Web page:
☕️ Have you ever thought about where your coffee beans actually come from?
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Bridging Vietnamese Traditions to Modern Coffee Culture
Where do your coffee beans actually come from, though?
If you walk into one of the million cafés in New York City, you’re bound to see the usual sights: hip patrons, fast-moving baristas, and shelves full of premiere coffee beans.
Brazil and Ethiopia are usually strongly represented; their coffee is what we’ve come to expect everywhere. But a new brand is stepping onto the scene, ready to change minds about the one of the world’s largest and most unsung coffee producers: Vietnam.
Begun in New York in November 2018 by restaurateur and storyteller Sahra Nguyen, Nguyen Coffee Supply was born out of a lack of authentic Vietnamese-sourced coffee. The daughter of Vietnamese refugees, Nguyen intimately understands the history behind her product. And as the country’s traditional coffee drink, served with condensed milk, began hitting the scene, she was excited to get her fix. But, despite the popularity of the drink, she couldn’t find actual Vietnamese coffee.
“No matter where I went, I saw cafes using lighter, fruitier coffees—that weren’t even from Vietnam,” Nguyen told Supermaker, noting that these roasts were different from the nutty, chocolatey Vietnamese coffees she knew and loved. “Some Vietnamese restaurants offered a familiar version of Vietnamese iced coffee, but then I realized they were using pre-ground, cheap coffee. ”
Nguyen began hunting for other sources of Vietnamese coffee, searching New York City supermarkets for the flavors she missed. When she couldn’t find what she was looking for, she started researching to find out why.
She learned that while Vietnam is the world’s second largest producer of coffee beans, most Americans are unfamiliar with the product. Vietnamese beans, due to their strong flavor, are usually used for instant ground and supermarket brand coffee. When it shows up on shelves in the US, it’s in a form few people recognize as Vietnamese—which is why most cafés don’t stock it.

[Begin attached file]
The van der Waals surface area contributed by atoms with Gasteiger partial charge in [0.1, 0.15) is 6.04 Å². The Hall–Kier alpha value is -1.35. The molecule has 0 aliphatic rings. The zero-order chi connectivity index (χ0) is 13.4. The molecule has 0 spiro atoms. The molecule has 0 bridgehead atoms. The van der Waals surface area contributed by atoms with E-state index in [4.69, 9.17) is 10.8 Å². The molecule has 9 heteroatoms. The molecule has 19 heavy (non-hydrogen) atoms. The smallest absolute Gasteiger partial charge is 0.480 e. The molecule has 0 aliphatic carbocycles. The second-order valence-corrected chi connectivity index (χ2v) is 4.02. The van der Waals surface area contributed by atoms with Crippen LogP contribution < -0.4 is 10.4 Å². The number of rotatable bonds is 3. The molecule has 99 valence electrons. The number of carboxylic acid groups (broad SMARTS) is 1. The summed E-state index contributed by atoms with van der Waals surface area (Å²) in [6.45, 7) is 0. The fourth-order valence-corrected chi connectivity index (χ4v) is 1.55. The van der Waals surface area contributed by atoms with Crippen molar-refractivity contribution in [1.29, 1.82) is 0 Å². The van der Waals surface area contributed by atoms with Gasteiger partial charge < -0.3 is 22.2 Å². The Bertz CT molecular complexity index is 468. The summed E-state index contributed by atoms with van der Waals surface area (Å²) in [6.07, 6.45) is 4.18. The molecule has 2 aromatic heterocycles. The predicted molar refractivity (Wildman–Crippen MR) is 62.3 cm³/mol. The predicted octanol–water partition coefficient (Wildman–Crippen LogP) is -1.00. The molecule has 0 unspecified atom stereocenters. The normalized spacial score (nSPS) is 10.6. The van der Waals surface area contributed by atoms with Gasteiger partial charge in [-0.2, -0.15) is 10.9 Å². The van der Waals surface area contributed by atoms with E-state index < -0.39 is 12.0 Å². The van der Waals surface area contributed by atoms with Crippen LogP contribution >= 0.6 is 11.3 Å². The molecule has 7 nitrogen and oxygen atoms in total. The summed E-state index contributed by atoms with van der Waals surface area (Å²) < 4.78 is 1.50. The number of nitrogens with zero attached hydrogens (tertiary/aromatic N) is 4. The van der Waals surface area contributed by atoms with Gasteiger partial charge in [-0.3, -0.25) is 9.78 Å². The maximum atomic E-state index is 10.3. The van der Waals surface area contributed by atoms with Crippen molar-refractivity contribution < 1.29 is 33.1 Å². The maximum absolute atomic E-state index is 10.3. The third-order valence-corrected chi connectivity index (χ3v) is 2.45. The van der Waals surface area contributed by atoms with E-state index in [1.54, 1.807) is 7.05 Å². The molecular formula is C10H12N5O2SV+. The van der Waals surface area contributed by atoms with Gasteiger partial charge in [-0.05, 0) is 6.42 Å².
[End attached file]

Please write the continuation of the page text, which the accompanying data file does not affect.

Nguyen says the mainstream narrative around coffee is lead by a predominantly white and male specialty-coffee community. In addition, Vietnamese coffee has been “widely regarded as inferior.” But Nguyen's coffee movement is a part of shifting that narrative, proving Vietnam has a part to play in both coffee production and culture.
Given this context, Nguyen Coffee Supply partners with a fourth-generation coffee grower in the Central Highlands of Vietnam to produce its goods. This direct-trade partnership not only ensures authenticity and quality, it also contributes to the country’s Indigenous movement aiming to improve the lives of coffee farmers.
According to Nguyen, U.S. tastes are moving back to darker, nuttier roasts —which is where her coffee comes in. Nguyen takes a hands on approach with her work; not only does she source the beans herself, she roasts and bags them for customers, too. It’s all about understanding every level of her business, she says. Plus, doing so ensures quality and means she is able to understand the labor involved in creating her product. This way, when she eventually hires others to take it on, she’ll be a more empathetic leader—all of which goes back to the ethos of her brand: ethical, excellent coffee.
The New York reception has been overwhelmingly positive, and the brand is also gaining attention in Vietnam as part of the diaspora. And yet, Nguyen notes how important it is to understand the nuances between Vietnamese and Vietnamese-American identities when it comes to coffee and culinary culture. One is not a stand-in for the other. For example, she says, Vietnamese-Americans love drinking their coffee with Café Du Monde—a New Orleans brand that laces its coffee with chicory. The additive, which is not used in Vietnam, is evidence of a long history of Vietnamese migration to Louisiana following the Vietnam War.
“Within Vietnamese-American and Asian-American communities, we have a unique situation as these communities tend to be engaged in a state of constant re-contextualization within Western spaces,” Nguyen said. “We hope that our presence as a Vietnamese-American-owned company—with American sensibilities and Vietnamese beans—can become one common link between the transnational Vietnamese diaspora and Vietnam.”